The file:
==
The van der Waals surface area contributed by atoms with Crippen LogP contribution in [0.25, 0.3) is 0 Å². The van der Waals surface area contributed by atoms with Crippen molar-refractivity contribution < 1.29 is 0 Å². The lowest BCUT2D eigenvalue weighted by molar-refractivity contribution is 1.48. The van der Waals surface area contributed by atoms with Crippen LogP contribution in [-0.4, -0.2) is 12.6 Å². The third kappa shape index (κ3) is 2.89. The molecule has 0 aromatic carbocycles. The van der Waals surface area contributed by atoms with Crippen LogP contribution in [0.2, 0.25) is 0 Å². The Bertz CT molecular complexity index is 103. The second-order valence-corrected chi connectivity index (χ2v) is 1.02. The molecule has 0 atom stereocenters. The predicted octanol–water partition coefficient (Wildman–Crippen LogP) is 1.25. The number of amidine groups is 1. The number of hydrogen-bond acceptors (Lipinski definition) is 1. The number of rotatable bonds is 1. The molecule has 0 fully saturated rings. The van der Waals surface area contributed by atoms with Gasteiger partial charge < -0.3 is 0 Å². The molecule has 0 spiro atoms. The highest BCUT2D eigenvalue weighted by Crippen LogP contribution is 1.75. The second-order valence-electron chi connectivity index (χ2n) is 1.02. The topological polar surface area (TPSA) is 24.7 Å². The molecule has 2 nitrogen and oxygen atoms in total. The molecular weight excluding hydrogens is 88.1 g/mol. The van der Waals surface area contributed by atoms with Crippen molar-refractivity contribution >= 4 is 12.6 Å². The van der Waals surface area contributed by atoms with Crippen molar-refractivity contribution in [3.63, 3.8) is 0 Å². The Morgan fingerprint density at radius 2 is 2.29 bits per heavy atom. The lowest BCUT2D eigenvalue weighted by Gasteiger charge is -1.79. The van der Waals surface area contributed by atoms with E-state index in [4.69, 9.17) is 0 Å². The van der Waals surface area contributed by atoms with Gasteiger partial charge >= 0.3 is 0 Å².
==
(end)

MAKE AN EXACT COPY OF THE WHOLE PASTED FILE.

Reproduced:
The van der Waals surface area contributed by atoms with Crippen LogP contribution in [0.25, 0.3) is 0 Å². The van der Waals surface area contributed by atoms with Crippen molar-refractivity contribution < 1.29 is 0 Å². The lowest BCUT2D eigenvalue weighted by molar-refractivity contribution is 1.48. The van der Waals surface area contributed by atoms with Crippen LogP contribution in [-0.4, -0.2) is 12.6 Å². The third kappa shape index (κ3) is 2.89. The molecule has 0 aromatic carbocycles. The van der Waals surface area contributed by atoms with Crippen LogP contribution in [0.2, 0.25) is 0 Å². The Bertz CT molecular complexity index is 103. The second-order valence-corrected chi connectivity index (χ2v) is 1.02. The molecule has 0 atom stereocenters. The predicted octanol–water partition coefficient (Wildman–Crippen LogP) is 1.25. The number of amidine groups is 1. The number of hydrogen-bond acceptors (Lipinski definition) is 1. The number of rotatable bonds is 1. The molecule has 0 fully saturated rings. The van der Waals surface area contributed by atoms with Gasteiger partial charge < -0.3 is 0 Å². The molecule has 0 spiro atoms. The highest BCUT2D eigenvalue weighted by Crippen LogP contribution is 1.75. The second-order valence-electron chi connectivity index (χ2n) is 1.02. The topological polar surface area (TPSA) is 24.7 Å². The molecule has 2 nitrogen and oxygen atoms in total. The molecular weight excluding hydrogens is 88.1 g/mol. The van der Waals surface area contributed by atoms with Crippen molar-refractivity contribution >= 4 is 12.6 Å². The van der Waals surface area contributed by atoms with Crippen molar-refractivity contribution in [3.63, 3.8) is 0 Å². The Morgan fingerprint density at radius 2 is 2.29 bits per heavy atom. The lowest BCUT2D eigenvalue weighted by Gasteiger charge is -1.79. The van der Waals surface area contributed by atoms with E-state index in [4.69, 9.17) is 0 Å². The van der Waals surface area contributed by atoms with Gasteiger partial charge >= 0.3 is 0 Å².